Recently I was directed to this article:
I've always been unhappy with the advice given there, that we should change
our passwords regularly. To me, you should choose hard passwords, and that
makes them difficult to remember. As a result, changing them regularly would
So I was interested to read this "toot-storm" on Mastodon by
- Alrighty, time to lay down the lore of the evolution of
password management best practices, and why it is that
[ the above ] is a bad article.
- First, the current best practices say that your passwords should be:
in THAT order. Unless there is a specific reason to
believe that the service has been breached, there is
no reason to change them.
- 1. Unique
- 2. Long
- 3. Complex
- Password rotation was deprecated last year in
NIST Special Publication 800-63-3:
Digital Authentication Guidelines - there is no
longer a requirement to expire or rotate credentials
on a regular basis.
- Now for the lore: why was password rotation a thing?
- This hearkens back to the 1990s and earlier, when
credentialing worked a bit differently.
- You see, the biggest concern at that time was the
ability of an attacker to bruteforce a login - together
with the [usually fairly short - 8 character maximum on
many systems!] length of most standard credentials meant
that there was a real possibility they could be forced
- So under that regime, it made sense to recommend rotating
credentials - at least as often as you would expect them
to be cracked by an attacker.
- However, since that time, we have learned how to do other
things, like "account lockouts" after some number of
incorrect logins, and have created the concept of the
password manager, and have also learned how to export
system logs to SIEMs to look for that kind of bruteforce
attack. Also, key-based logins are available.
Two factor authentication.
- All of these things mitigate, in different ways, the old
- So NIST, correctly, has revisited the old recommendations,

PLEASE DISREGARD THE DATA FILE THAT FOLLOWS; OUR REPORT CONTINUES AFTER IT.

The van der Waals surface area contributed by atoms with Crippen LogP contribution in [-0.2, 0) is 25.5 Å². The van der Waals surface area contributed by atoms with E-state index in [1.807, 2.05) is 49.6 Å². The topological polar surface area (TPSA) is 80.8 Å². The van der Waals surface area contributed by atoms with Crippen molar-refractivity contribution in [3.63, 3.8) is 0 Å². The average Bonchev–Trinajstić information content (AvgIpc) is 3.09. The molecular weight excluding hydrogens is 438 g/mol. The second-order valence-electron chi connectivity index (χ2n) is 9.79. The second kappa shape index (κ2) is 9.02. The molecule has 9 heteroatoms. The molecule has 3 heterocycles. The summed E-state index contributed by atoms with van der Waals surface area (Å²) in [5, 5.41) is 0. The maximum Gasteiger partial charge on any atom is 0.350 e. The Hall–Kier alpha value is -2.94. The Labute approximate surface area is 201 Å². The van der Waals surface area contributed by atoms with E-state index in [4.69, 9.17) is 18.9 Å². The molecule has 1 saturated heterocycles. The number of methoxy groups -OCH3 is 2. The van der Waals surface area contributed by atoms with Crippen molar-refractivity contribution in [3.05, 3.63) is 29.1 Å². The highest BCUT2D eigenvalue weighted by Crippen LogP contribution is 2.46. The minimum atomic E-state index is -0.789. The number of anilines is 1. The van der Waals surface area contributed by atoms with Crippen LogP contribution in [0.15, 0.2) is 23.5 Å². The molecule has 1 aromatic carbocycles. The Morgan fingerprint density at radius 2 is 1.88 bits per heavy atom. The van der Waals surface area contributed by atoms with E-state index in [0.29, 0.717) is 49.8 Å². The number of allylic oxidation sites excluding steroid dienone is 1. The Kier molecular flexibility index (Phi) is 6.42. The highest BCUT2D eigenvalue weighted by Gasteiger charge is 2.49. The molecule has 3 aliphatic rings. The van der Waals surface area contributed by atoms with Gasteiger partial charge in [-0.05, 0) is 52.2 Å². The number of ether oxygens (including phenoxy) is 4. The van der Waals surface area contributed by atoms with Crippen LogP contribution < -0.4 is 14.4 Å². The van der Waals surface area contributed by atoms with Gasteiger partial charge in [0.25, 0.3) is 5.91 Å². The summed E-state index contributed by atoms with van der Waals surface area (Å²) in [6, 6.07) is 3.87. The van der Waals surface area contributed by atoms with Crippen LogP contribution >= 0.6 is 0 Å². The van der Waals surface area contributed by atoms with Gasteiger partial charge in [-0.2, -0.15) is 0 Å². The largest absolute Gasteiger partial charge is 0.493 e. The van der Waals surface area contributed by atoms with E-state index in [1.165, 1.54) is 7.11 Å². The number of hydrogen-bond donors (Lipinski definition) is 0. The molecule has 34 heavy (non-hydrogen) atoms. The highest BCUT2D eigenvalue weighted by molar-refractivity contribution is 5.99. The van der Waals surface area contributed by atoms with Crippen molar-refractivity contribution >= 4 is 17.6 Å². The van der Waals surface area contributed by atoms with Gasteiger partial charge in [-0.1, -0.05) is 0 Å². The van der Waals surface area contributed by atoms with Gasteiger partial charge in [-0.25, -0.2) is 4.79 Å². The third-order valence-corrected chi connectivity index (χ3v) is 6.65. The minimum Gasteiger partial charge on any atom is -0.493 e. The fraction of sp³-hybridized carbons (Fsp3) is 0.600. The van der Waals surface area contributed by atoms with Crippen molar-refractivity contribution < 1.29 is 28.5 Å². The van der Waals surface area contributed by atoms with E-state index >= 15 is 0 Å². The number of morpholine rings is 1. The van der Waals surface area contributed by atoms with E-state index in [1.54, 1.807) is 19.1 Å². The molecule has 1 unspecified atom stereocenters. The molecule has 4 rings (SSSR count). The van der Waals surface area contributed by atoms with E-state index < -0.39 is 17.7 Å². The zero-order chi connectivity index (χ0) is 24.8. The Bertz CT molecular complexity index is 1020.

and realized that the bigger threat today comes with
credential reuse; and that reuse is exacerbated when
people have to keep changing their passwords.
- People will tend to use shorter, easier-remembered, and
non-unique creds under those circumstances.
- So the risk involved with that is greater than that of
a longer-duration password lifespan.
- In addition, the modern hashing algorithms are a lot more
expensive to run than the old ones - which, combined with
the recommendation for longer passwords, means that
bruteforcing is already a much less practical attack,
even before considering the other mitigations.
- So there you have it: why password rotation is no longer
recommended as a best practice, and an overview of how
that came to be.
Then @email@example.com chimed in:
- Reuse is much more of a threat than misuse in most
practical cases - when you incentivise people to
reuse passwords you make it such that a compromise
in one place means a compromise in many.
- @munin replied:
- That is absolutely correct, and it's what drives me
up the wall about so many of these people who, e.g.,
disable paste into password fields [thus defeating
password managers] - they're encouraging the worse
risk to 'defeat' a trivial, unlikely one.
- Of course, it will be five years or more before most
policies various government and corporate entities are
required to follow will be updated to suit that.
- To which @munin replied:
- And that's why I'm posting this kind of thing
regularly - so that people will have that information
and can advocate for the change in their own orgs.
So there you are - a succinct debunking of the "change your passwords regularly" mantra.
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